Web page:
Right now, there is no explicit law that gives law enforcement the power to monitor drones in an area and take down those they deem to be a security threat.
Of course the military has their own rules and can take down consumer drones flying near military bases.
But for local police departments, there’s little they can do to protect the public from rogue drones.
And that’s scary considering what just happened in Venezuela.
In the video you can hear an explosion rock through the air as President Nicolas Maduro is giving a speech. A second explosion sends the parade of soldiers scattering.
The drones missed their apparent target, the president, and instead slammed into an apartment building which caused the explosions.
While Venezuela is mired in their own deep political and economic problems that make such an attack not all that surprising, it’s not a far stretch to think of something similar happening here.
So it’s only a matter of time before criminals become daring enough to strap a pound of C4 onto a drone and remotely fly it into a crowd or building.
ISIS has already done it.
And it’s not just bombs we need to be worried about. Think that a gun cannot be strapped onto a drone? Think again.
That’s a video from 2015 where a teen mounted a gun on a UAV and successfully shot three rounds. The kicker; it’s most likely completely legal.
Considering the gun problems we have in the US, it’s not hard to imagine someone borrowing that technique to cause mass casualties without even being at the scene.
How would the police even respond to such an incident? They are used to hunting down human shooters; a gun-bearing drone is a different matter altogether.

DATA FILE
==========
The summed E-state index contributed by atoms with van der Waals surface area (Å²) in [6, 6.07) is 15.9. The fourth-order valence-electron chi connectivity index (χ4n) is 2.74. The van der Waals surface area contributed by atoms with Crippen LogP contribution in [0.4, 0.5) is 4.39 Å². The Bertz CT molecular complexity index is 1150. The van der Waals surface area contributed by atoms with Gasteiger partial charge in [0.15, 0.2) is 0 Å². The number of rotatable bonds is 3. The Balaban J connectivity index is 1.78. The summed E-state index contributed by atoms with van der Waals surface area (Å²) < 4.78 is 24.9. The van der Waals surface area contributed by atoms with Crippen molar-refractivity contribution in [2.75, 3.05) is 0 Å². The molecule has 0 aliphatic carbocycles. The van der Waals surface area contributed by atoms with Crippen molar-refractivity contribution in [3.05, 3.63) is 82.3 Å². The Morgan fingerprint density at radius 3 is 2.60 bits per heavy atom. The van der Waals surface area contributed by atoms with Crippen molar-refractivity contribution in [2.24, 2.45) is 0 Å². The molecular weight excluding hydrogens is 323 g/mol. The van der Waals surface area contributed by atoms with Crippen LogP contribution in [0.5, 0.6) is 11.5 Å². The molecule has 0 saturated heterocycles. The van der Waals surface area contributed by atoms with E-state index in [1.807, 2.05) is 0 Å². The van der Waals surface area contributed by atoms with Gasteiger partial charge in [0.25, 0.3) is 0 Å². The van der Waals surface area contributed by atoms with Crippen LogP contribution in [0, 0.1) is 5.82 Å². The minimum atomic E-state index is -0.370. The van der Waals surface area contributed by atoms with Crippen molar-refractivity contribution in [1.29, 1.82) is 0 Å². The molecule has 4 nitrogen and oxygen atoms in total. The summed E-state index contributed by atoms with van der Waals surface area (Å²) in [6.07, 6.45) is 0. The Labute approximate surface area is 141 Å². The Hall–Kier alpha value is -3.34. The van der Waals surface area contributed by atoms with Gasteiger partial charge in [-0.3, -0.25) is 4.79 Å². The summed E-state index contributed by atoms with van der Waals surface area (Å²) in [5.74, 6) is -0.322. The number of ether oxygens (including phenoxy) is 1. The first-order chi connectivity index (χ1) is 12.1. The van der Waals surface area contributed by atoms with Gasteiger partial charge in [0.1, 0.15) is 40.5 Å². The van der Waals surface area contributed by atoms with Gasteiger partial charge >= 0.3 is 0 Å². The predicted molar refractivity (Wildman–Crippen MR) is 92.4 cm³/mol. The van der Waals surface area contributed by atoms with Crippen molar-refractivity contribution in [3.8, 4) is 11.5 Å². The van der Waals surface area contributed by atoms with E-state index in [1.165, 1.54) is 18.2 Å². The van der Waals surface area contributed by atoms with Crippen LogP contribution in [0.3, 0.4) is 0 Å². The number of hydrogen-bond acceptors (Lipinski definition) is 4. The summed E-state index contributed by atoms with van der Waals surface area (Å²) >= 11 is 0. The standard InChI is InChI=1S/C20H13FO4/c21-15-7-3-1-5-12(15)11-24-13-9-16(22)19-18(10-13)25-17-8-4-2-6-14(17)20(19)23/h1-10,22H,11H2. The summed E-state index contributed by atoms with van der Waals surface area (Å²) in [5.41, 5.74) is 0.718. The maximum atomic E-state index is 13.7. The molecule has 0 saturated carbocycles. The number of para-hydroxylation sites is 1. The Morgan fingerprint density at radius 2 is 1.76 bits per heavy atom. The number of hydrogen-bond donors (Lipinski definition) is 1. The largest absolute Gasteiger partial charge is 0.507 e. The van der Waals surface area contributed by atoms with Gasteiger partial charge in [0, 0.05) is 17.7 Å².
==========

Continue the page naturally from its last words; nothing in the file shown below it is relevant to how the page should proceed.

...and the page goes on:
The fact that both drones and guns are easily and cheaply accessible in the US does not bring any comfort.
What about drones being used in biological or chemical attacks in highly populated areas?
Terrorists have already thought about that.
The FAA is racing to create regulations that would offer more protection from drone weaponization.
Since they got the go-ahead to impose whichever rules they deem necessary on hobby drones, the agency has been working on new regulations to make the skies safer.
Those laws could give local law enforcement power to take down consumer drones and allow precise monitoring of drones flying around an area.
The laws may also be more explicit about attaching weapons like a gun onto a drone even if you legally own both.
But those regulations are still more than a year away. Let’s hope nothing happens between now and then.
But it’s not just about laws and regulations. After all, many drone owners still break current regulations. Hence the rising number of near-miss incidents involving drones and airplanes.
That’s why law enforcement as well as drone companies are developing tech that would improve drone security around sensitive locations.
DJI, the biggest consumer drone manufacturer, has already come up with a drone monitoring system called AeroScope. It would transmit the registration number, speed, direction and other details from drones flying around areas like airports.
Law enforcement agencies like the military and the Secret Service also have their own tech that can jam transmissions between the drone and the controller.
This essentially causes drones to drop midair. While effective in stopping further ingress of the UAV, it can be a safety hazard in crowded places especially if the drone is armed with something like a bomb.
The Challenge of Drone Swarms
Perhaps the scariest part of this whole drone weaponization trend is the development of weaponized drone swarms.
A drone swarm consists of several drones, sometimes dozens of them, autonomously coordinating to perform an action.
We have seen them in several of Intel’s light shows but terrorists can also use them to stage attacks.
These kind of attacks are mostly common in military conflicts but could also happen in civilian areas in major cities.
And unlike single drones that law enforcement can shoot down or disable midair, trying to stop a swarm of a dozen or more drones is going to require much better tech than we currently have.